Experts have argued that the digital pound could be an important weapon in regulators’ fight against a rising tide of fraud.
With scandals rampant in the UK, Gilbert Vardien, Quant’s chief executive, said “we need a complete reset”. Quant builds the technology for blockchain, which includes the underlying central bank digital currencies (CBDCs).
According to UK finance figures, fraudsters could lose £1.2 billion in 2022. The scale of the fraud has been dubbed an “epidemic”. In response, the government recently announced plans to tackle the rise in fraud, including the creation of a specialist fraud squad.
However, the plans have been criticized for failing to compel large tech firms to reimburse victims when scams occur online. Many have called for more cooperation between the companies involved in the fraud series.
But Verdien suggested that like the digital pound, fraud protections could be built into the architecture of CBDCs, providing far more protection than is currently possible.
“When you look at CBDCs, it is an opportunity to be able to embed fraud protection at the entire network level and then have fraud prevention done by the network itself,” Verdien said.
Using a CBDC, regulators will be able to spot “fraud patterns” in payment networks. This will help identify suspicious activity that can be directly targeted.
Rules can be embedded in the network to block payments to these suspicious accounts.
Verdian said the network has “logic built in … embedded logic that can check for fraud before payments can even begin.”
While many have raised concerns over the potential threat to privacy from CBDCs, especially with regard to preventing financial crime, Verdien said that CBDC networks are really “no different from today’s reporting and compliance perspective”.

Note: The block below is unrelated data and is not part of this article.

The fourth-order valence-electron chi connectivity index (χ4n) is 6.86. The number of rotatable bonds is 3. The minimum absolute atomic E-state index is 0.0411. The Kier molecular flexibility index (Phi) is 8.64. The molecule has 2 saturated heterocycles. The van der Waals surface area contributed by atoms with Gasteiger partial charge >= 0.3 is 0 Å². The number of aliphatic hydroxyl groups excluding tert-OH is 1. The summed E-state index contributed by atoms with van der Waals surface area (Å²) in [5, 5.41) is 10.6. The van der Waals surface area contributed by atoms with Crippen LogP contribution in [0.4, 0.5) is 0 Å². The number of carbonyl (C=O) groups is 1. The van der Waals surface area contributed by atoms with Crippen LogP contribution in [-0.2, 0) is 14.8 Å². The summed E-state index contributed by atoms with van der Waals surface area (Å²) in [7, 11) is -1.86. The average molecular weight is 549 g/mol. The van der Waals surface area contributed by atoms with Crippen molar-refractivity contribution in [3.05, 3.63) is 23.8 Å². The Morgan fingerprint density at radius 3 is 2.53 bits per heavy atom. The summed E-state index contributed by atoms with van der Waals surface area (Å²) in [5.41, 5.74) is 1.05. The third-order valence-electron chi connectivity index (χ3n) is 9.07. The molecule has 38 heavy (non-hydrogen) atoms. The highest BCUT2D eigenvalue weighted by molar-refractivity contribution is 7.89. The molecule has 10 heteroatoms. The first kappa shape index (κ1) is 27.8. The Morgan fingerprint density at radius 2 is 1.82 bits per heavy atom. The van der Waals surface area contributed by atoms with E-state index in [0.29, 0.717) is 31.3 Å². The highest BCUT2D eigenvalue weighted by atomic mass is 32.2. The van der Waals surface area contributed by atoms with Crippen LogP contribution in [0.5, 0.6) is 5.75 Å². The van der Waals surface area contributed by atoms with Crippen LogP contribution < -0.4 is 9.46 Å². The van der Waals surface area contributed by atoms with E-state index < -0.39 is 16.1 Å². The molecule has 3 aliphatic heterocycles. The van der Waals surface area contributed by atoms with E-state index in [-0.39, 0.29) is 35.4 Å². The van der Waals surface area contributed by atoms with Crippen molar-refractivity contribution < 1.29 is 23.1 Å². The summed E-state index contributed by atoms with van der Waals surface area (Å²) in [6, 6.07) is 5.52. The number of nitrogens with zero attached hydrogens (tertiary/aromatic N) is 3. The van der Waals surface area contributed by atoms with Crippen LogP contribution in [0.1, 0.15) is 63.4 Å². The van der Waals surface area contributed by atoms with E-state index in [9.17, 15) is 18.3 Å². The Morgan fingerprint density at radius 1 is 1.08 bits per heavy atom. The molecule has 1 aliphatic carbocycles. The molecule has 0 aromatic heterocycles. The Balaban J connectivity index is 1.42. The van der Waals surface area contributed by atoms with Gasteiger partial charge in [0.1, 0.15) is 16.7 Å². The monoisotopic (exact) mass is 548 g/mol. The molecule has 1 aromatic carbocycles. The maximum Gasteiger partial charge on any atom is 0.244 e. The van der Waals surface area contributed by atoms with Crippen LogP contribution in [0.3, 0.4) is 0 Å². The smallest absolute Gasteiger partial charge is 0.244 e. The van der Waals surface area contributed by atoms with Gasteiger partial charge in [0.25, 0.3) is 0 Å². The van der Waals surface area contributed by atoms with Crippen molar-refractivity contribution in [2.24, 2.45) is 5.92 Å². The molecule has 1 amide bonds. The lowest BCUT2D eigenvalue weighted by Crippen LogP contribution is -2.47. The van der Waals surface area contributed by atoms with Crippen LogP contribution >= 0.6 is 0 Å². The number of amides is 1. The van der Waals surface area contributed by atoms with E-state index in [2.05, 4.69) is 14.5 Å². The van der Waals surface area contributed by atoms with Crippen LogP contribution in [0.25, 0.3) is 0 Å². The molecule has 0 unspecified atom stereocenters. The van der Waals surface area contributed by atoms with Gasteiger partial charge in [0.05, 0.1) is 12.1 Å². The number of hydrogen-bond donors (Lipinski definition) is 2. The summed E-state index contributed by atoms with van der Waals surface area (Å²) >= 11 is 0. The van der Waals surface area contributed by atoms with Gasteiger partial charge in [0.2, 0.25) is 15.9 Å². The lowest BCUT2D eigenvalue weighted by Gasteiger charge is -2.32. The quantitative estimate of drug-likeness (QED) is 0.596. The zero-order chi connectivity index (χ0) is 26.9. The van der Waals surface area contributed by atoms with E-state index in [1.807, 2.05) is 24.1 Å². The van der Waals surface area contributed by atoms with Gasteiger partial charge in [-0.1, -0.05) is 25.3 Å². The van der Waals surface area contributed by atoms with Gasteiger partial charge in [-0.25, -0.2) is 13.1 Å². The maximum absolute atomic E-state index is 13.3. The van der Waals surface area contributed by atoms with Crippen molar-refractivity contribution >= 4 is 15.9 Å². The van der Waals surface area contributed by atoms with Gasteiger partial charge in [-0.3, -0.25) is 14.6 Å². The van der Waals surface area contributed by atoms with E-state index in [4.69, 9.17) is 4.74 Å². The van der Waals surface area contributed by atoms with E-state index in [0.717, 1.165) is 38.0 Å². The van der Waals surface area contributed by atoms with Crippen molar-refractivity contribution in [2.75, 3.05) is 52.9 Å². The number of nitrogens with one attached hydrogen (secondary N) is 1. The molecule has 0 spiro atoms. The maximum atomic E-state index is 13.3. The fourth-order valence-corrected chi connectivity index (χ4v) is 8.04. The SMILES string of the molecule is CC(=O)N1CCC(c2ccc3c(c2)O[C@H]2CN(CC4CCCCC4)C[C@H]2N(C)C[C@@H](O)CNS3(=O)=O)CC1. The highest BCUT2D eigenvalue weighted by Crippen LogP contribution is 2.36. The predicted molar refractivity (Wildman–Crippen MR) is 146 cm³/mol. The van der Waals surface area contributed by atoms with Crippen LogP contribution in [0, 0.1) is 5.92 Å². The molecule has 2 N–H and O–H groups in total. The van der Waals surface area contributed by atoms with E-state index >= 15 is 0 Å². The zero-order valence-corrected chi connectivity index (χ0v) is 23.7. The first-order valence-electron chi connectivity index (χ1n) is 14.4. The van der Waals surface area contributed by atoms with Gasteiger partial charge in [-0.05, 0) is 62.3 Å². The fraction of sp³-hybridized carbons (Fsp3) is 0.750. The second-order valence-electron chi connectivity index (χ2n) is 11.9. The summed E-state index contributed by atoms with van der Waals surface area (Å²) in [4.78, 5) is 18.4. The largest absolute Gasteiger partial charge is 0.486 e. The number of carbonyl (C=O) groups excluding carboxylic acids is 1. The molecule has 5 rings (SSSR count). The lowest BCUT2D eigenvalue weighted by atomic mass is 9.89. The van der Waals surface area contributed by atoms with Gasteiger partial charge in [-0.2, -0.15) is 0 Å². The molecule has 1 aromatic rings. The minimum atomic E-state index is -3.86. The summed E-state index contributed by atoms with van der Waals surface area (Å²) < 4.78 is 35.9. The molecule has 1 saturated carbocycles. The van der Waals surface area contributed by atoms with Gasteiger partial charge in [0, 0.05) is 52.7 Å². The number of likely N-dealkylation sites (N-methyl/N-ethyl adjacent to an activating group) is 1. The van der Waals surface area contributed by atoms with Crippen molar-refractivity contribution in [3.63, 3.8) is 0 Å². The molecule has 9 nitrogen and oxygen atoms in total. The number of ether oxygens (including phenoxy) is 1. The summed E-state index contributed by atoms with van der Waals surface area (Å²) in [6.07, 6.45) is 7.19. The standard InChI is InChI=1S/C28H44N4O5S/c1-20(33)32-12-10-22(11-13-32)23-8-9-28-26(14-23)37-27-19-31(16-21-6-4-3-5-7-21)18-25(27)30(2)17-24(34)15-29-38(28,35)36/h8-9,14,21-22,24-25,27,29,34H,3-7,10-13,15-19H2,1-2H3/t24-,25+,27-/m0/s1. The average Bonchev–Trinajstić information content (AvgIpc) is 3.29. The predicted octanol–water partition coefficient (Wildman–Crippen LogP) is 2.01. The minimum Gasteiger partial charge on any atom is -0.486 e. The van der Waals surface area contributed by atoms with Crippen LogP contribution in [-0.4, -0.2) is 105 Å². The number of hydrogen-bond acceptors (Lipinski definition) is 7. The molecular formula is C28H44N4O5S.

“The government doesn’t need a CBDC to monitor crime and have a law enforcement act on it. They can do that today. A CBDC isn’t going to give them anything extra that they don’t have today.”
He also pointed out that consumers actually give far more personal data to social media companies than to financial institutions.
Fraud prevention is an important aspect of the Bank of England’s advice for the digital pound. In the consultation paper the bank says “fraud protection is a material consideration for the digital pound”.
It suggests “fraud monitoring” as a potential benefit for the private sector. Verdian concurred, saying, “There isn’t a commercial bank that hasn’t noticed this”.
Keith Bear of the Cambridge Center for Alternative Finance said a key consideration regarding fraud is how the digital pound will interact with other forms of money, such as cash and bank accounts.
“The design for fraud prevention has to cater for it,” he said, which could potentially be a challenge.